The horses were not very disciplined and would frequently bunch up in a pack, with faster horses trying to pass slower horses but stymied by the narrow trail. Sometimes we would get so close that my stirrups would clink against another person's stirrups, or my horse would press against the side of another horse (with my leg in the middle). This is considered poor horsemanship and poor trail riding etiquette but it wasn't always possible to control the horses—they (literally) had a mind of their own. If I wound up in a pack I would usually try to get my horse to slow down and drop behind, or perhaps step aside on to another parallel trail.

The horses had personalities and there was a definite pecking order. When my horse tried to pass Denise's brown horse, as soon as they got neck-and-neck, the brown horse would turn its head sharply towards my horse and make as if to nip it (although it never did). Denise's brown horse also stopped frequently to grab a mouthful of specific plants that it seemed to enjoy. When the horse stopped it would create an instant traffic tie-up, causing horses to bunch up and jostle for position. Sometimes my horse would grab a bite to eat, but if it tarried more than an instant I would haul its head away from the ground by pulling the reins. My horse also liked to walk with Marcie's horse. The two horses looked similar and were the same color, so perhaps they were related.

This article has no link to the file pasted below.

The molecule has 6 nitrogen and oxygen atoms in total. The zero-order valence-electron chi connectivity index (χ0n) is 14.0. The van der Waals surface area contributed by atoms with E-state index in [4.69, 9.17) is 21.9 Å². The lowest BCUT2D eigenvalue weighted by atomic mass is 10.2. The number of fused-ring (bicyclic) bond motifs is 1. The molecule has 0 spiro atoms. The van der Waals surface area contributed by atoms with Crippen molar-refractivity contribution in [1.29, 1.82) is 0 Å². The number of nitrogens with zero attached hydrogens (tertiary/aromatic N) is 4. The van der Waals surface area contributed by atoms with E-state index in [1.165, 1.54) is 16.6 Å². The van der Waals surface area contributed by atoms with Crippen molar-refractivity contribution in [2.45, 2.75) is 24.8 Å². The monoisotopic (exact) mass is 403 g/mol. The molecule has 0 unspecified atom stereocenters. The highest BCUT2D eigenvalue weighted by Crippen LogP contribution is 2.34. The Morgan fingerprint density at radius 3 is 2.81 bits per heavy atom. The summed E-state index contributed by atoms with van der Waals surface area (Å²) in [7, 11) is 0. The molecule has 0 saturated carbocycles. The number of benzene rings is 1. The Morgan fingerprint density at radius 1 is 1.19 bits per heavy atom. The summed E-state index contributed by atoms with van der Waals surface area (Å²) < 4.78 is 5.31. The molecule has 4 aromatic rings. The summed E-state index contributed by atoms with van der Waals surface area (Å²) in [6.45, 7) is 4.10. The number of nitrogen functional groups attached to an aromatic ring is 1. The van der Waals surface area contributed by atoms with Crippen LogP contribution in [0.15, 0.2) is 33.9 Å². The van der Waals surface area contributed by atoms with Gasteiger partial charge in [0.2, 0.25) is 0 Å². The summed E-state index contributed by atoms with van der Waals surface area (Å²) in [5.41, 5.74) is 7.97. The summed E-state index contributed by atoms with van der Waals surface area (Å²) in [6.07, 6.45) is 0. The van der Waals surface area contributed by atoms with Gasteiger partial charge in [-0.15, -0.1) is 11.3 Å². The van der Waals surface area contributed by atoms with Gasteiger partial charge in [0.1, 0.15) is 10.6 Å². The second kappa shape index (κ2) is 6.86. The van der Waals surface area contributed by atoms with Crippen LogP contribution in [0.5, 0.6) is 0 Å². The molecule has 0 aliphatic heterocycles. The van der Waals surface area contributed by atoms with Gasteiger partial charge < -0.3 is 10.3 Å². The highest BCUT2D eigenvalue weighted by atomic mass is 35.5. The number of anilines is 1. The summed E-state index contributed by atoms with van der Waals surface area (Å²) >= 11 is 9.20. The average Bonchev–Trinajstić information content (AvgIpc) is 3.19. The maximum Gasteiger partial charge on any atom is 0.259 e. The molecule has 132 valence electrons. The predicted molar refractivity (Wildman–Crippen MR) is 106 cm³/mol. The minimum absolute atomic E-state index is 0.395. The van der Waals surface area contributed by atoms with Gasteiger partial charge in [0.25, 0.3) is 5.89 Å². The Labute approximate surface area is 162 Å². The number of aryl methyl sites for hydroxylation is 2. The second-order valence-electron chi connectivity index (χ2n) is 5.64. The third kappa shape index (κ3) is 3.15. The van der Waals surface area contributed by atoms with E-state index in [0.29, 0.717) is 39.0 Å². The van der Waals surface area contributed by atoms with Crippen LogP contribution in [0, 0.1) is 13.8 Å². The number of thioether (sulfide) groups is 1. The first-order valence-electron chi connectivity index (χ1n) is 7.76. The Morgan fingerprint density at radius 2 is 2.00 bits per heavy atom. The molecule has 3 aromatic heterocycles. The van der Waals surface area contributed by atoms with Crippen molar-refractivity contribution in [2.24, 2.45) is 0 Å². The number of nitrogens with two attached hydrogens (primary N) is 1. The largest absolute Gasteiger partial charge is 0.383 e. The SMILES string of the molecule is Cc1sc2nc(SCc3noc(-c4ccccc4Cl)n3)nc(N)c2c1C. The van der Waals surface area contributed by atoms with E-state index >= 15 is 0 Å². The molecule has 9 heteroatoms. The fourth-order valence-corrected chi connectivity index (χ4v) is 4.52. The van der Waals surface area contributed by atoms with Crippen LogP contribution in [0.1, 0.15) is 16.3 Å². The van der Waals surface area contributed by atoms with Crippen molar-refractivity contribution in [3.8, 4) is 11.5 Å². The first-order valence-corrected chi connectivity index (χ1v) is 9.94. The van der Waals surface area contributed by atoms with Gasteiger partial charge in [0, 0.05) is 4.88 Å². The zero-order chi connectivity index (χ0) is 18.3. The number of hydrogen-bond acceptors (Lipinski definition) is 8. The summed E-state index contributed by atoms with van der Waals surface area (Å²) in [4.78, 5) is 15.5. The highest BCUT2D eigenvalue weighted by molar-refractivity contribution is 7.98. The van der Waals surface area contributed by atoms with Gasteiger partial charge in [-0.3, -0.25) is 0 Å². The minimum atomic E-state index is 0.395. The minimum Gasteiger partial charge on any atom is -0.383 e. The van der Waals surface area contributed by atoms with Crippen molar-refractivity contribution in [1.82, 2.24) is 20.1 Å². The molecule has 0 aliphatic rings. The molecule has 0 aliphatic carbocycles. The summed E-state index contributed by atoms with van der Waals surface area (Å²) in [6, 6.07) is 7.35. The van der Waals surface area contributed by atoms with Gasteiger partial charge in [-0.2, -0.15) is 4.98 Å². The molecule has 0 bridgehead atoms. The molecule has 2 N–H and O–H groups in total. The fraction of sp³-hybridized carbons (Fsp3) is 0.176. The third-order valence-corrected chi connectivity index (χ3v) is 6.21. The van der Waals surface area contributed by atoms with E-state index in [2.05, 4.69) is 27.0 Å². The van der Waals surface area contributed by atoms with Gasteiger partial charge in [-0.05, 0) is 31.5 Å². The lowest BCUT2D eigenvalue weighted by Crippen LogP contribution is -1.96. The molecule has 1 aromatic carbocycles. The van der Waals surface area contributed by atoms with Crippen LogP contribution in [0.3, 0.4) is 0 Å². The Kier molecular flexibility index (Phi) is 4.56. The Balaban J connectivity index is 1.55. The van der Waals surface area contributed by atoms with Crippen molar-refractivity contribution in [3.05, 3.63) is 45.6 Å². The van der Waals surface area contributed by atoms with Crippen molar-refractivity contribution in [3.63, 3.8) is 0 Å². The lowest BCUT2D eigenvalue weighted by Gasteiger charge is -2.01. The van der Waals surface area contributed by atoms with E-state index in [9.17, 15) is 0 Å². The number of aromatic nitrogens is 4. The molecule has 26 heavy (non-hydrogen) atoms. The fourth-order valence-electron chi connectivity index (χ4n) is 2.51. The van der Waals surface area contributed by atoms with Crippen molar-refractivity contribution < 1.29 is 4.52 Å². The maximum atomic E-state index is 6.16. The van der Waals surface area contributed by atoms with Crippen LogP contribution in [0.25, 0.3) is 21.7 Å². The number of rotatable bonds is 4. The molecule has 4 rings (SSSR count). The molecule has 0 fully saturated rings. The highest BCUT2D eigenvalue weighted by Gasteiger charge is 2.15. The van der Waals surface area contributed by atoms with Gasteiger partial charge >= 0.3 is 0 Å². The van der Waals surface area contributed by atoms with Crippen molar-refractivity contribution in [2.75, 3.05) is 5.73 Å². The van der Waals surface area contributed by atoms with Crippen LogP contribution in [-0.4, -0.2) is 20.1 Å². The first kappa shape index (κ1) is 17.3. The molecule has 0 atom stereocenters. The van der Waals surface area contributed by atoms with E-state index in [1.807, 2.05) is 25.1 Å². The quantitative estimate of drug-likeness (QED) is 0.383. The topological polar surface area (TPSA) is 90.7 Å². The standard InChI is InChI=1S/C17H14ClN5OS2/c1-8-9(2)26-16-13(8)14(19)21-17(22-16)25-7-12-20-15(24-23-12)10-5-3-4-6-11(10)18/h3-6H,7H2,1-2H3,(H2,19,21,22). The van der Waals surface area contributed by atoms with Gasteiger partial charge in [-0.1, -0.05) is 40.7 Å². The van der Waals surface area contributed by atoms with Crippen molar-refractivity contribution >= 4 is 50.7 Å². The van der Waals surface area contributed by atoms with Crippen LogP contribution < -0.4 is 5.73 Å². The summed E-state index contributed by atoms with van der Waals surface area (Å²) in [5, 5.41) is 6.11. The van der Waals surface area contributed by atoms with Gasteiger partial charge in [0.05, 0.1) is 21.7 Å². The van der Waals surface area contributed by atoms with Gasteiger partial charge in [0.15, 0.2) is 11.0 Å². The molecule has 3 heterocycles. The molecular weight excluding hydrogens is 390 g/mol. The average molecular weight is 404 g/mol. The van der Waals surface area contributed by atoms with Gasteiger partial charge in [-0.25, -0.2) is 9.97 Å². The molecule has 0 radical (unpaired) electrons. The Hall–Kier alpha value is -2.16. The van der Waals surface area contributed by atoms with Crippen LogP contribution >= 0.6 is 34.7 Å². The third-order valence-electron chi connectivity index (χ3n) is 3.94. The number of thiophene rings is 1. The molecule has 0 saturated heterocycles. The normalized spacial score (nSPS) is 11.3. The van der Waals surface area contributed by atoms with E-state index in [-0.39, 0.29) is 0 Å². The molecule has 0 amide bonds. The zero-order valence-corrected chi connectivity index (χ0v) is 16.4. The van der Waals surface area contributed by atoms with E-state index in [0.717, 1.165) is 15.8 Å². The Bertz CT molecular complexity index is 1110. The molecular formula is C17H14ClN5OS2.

Much of the time the horses followed each other nose-to-tail, practically touching each other. This could be dangerous for the trailing horse, since the horses liked to fart with abandon and the leading horse might suddenly let one rip. They also can poop profusely while walking, although they stop to pee. David's horse (a male) stopped to pee and had all four legs spread apart while a river of pee splashed down.

Richar brought up the rear to make sure there were no stragglers. He also had to stop and dismount several times to pick up dropped items like hats, shoes, etc. If a horse started to fall behind, Richar had a length of rope in his hand that he would spin around to make a whirring sound. I never saw him hit a horse with the rope—the whirring sound alone was enough to keep the horse from lagging. He also made a "tch-tch" sound that would cause a lagging horse to suddenly hurry forward. The horse would sometimes break into a trot, causing other nearby horses to trot, then the group of trotting horses would surge ahead into the middle of the pack and create a jam-up. It was pretty uncomfortable riding on a trotting horse; the motion roughly bounced me up and down on the horse's back. It had to be uncomfortable for the horse, too. Marcie and David later told me that galloping is a completely different feeling—very smooth and comfortable.